Fried green tomatoes
The first time I encountered fried green tomatoes was via the film of the same name. I had never heard of the dish and at first thought it was a joke. What were green tomatoes and why would you fry them?
Soon after, however, I found myself in a small East Texas cafe and they were on the menu. Curious how a fried tomato would taste, I ordered a batch. They appeared firm and crisp, with a craggy cornmeal coating. While I assumed that they would be mushy, as tomatoes typically are a soft fruit, I was surprised at not only how firm the green tomatoes were but also how tangy. They were delicious.
Like many discoveries, once you find something for the first time you begin to encounter it often. For instance, I started to see fried green tomatoes on menus, from places as diverse as fancy restaurants to burger joints. Friends would mention their love of fried green tomatoes, and as I did research on North Texas foodways, recipes for fried green tomatoes appeared as far back as the late 1800s. Not only was this hitherto unknown to me dish popular with a large swath of people, but it also had deep Texas roots.
Now, let me explain what exactly is a green tomato. While at first I thought that it was a ripe tomato that was simply green in hue, I learned instead that it’s an unripe tomato that hasn’t turned red yet. As it’s not ripe, it’s still firm and not too sweet, which not only makes it perfect for slicing and frying, but also lends itself to other applications such as pickles or chow chow (a recipe I have in my first cookbook).
The trick, however, is finding green tomatoes. Typically, people would pick some of their tomatoes from their gardens before they ripened to control the harvest. If you didn’t have a vegetable patch in your yard, you could probably find them at the farmers market, too. When I lived in New York, I would see them a couple of times a year and would always grab a basket as they were a rare treat.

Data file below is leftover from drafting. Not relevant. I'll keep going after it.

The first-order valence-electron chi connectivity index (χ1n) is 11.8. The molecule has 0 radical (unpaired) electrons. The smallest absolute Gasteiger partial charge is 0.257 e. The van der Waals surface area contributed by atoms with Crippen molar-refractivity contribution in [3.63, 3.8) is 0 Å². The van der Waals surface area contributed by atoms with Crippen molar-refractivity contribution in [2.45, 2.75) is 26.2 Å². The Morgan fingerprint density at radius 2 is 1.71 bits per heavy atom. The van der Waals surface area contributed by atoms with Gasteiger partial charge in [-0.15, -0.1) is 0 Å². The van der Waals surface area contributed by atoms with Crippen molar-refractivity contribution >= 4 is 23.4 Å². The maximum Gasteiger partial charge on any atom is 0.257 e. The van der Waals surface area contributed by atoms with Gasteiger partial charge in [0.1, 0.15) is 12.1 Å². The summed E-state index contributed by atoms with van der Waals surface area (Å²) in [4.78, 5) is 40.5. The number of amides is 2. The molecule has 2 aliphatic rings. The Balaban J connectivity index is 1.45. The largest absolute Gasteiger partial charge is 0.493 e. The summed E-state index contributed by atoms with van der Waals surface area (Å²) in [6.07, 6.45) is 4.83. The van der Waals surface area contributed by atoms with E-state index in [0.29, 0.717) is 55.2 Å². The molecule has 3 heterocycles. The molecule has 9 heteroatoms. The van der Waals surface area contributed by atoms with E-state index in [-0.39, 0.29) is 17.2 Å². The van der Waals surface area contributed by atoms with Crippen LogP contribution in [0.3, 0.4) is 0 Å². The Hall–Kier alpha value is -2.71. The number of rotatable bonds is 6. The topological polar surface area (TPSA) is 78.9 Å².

In Texas, however, they seem to be everywhere. Not only are they at the farmers market but I also saw some recently at my local grocery store, too. Thrilled to have such easy access, I grabbed a couple of pounds. As I was checking out the cashier asked me, “Are you going to make fried green tomatoes?” I replied that indeed I was.
To prepare fried green tomatoes, you simply slice them, dredge them in flour, egg, buttermilk, and cornmeal then fry them. They take little time to cook and are best served hot.
You can eat them unadorned, though some serve them with a remoulade sauce while others, such as myself, prefer to dip them into buttermilk dressing. You can also stack them onto salads, sandwiches, and burgers. If you’re feeling especially Texan, they make a fine vehicle for queso, too.
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Fried green tomatoes
- 1 cup flour
- 1 teaspoon garlic powder
- 1 teaspoon salt
- 1 teaspoon black pepper
- 1/2 teaspoon cayenne
- 2 eggs
- 1 cup buttermilk
- 2 cups corn meal
- 4 green tomatoes, cut into 1/4-inch slices
- Oil, for frying
- Buttermilk dressing, for serving
- In a large plastic food-storage bag, mix together the flour, garlic powder, salt, black pepper, and cayenne. Place the green tomato slices in the bag and shake until well coated.
- Beat together the eggs with the buttermilk until well combined. Place the cornmeal on a plate.
- Dip the flour-coated green tomatoes into the egg mixture then lightly dredge in the cornmeal. Place the cornmeal-coated tomatoes on a large plate or sheet. Repeat until all are done.
- In a large heavy skillet heat 1/2 inch of oil on medium high to 350°F, about 5 minutes. If you don’t have a thermometer, you can test the temperature by sticking a wooden spoon into the oil. If it bubbles around the spoon, it should be ready for frying. Line a large plate or sheet with paper towels.
- Working in batches, slide the tomatoes into the hot oil and cook for 1 minute then turn and cook for another minute or until golden. Remove with a slotted spatula to drain on the paper-lined plate.
- Lightly salt the fried green tomatoes, then serve warm with buttermilk dressing.
We even enjoyed them in the mid-west when I was growing up. They were mostly an end of season treat as we frantically pulled all the tomatoes off the vines before a freeze. Mother put most of the green ones in the basement to ripen on newspaper, but always fried up a bunch for my dad who loved them–pretty much your recipe, minus the cayenne as Iowans of the 50s didn’t seem to love heat very much. There’re on lots of menus here in NC, often staring in sandwiches. One of my fave restaurants serves a delicious fried green tomato sandwich with bacon and pimento cheese–how Southern is that!
Janet–Thank you for sharing your memory! I lived in Iowa briefly in the early 1990s, and they still didn’t appreciate cayenne! Ha! And I will have to fry some green tomatoes this weekend as I want to try that sandwich. Very Southern indeed!